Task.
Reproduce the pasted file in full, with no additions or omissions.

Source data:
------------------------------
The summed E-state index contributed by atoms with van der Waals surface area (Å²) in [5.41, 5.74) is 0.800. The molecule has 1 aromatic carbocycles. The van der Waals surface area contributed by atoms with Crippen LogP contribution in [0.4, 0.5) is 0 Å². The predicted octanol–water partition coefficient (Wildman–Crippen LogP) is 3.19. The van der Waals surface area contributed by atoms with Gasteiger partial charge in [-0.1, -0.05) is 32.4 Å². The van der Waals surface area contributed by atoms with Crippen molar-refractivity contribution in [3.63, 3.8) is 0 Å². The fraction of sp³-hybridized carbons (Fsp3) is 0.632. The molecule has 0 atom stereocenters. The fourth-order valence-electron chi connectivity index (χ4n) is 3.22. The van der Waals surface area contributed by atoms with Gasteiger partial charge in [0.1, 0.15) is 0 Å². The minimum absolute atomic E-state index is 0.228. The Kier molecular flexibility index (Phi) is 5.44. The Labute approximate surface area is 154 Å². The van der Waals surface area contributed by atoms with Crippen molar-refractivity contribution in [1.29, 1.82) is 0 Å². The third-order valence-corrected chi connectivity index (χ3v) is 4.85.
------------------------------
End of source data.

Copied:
The summed E-state index contributed by atoms with van der Waals surface area (Å²) in [5.41, 5.74) is 0.800. The molecule has 1 aromatic carbocycles. The van der Waals surface area contributed by atoms with Crippen LogP contribution in [0.4, 0.5) is 0 Å². The predicted octanol–water partition coefficient (Wildman–Crippen LogP) is 3.19. The van der Waals surface area contributed by atoms with Gasteiger partial charge in [-0.1, -0.05) is 32.4 Å². The van der Waals surface area contributed by atoms with Crippen molar-refractivity contribution in [3.63, 3.8) is 0 Å². The fraction of sp³-hybridized carbons (Fsp3) is 0.632. The molecule has 0 atom stereocenters. The fourth-order valence-electron chi connectivity index (χ4n) is 3.22. The van der Waals surface area contributed by atoms with Gasteiger partial charge in [0.1, 0.15) is 0 Å². The minimum absolute atomic E-state index is 0.228. The Kier molecular flexibility index (Phi) is 5.44. The Labute approximate surface area is 154 Å². The van der Waals surface area contributed by atoms with Crippen molar-refractivity contribution in [1.29, 1.82) is 0 Å². The third-order valence-corrected chi connectivity index (χ3v) is 4.85.